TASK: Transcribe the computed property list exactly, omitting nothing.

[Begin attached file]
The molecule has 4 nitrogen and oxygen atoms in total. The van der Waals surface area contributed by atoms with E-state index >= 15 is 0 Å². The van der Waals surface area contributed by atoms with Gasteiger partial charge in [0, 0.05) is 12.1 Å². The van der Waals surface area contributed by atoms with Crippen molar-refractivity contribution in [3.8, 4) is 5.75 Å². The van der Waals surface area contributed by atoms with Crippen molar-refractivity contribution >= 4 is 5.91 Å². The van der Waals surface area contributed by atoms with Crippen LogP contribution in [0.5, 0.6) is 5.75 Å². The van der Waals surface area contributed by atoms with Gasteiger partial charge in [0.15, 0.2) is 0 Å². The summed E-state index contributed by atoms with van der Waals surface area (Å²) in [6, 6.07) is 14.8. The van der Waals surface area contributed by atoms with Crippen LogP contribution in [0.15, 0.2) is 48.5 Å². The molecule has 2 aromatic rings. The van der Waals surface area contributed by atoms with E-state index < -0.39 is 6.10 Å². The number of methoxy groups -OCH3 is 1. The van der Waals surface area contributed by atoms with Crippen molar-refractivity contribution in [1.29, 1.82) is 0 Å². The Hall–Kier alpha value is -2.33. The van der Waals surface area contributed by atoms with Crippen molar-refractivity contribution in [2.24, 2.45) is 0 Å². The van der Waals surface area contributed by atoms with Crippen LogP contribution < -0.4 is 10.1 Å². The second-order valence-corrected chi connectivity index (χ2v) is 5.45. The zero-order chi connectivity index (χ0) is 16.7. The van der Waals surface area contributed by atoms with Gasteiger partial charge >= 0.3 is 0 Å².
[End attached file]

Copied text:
The molecule has 4 nitrogen and oxygen atoms in total. The van der Waals surface area contributed by atoms with E-state index >= 15 is 0 Å². The van der Waals surface area contributed by atoms with Gasteiger partial charge in [0, 0.05) is 12.1 Å². The van der Waals surface area contributed by atoms with Crippen molar-refractivity contribution in [3.8, 4) is 5.75 Å². The van der Waals surface area contributed by atoms with Crippen molar-refractivity contribution >= 4 is 5.91 Å². The van der Waals surface area contributed by atoms with Crippen LogP contribution in [0.5, 0.6) is 5.75 Å². The van der Waals surface area contributed by atoms with Gasteiger partial charge in [0.15, 0.2) is 0 Å². The summed E-state index contributed by atoms with van der Waals surface area (Å²) in [6, 6.07) is 14.8. The van der Waals surface area contributed by atoms with Crippen LogP contribution in [0.15, 0.2) is 48.5 Å². The molecule has 2 aromatic rings. The van der Waals surface area contributed by atoms with E-state index < -0.39 is 6.10 Å². The number of methoxy groups -OCH3 is 1. The van der Waals surface area contributed by atoms with Crippen molar-refractivity contribution in [1.29, 1.82) is 0 Å². The Hall–Kier alpha value is -2.33. The van der Waals surface area contributed by atoms with Crippen molar-refractivity contribution in [2.24, 2.45) is 0 Å². The van der Waals surface area contributed by atoms with Crippen LogP contribution < -0.4 is 10.1 Å². The second-order valence-corrected chi connectivity index (χ2v) is 5.45. The zero-order chi connectivity index (χ0) is 16.7. The van der Waals surface area contributed by atoms with Gasteiger partial charge >= 0.3 is 0 Å².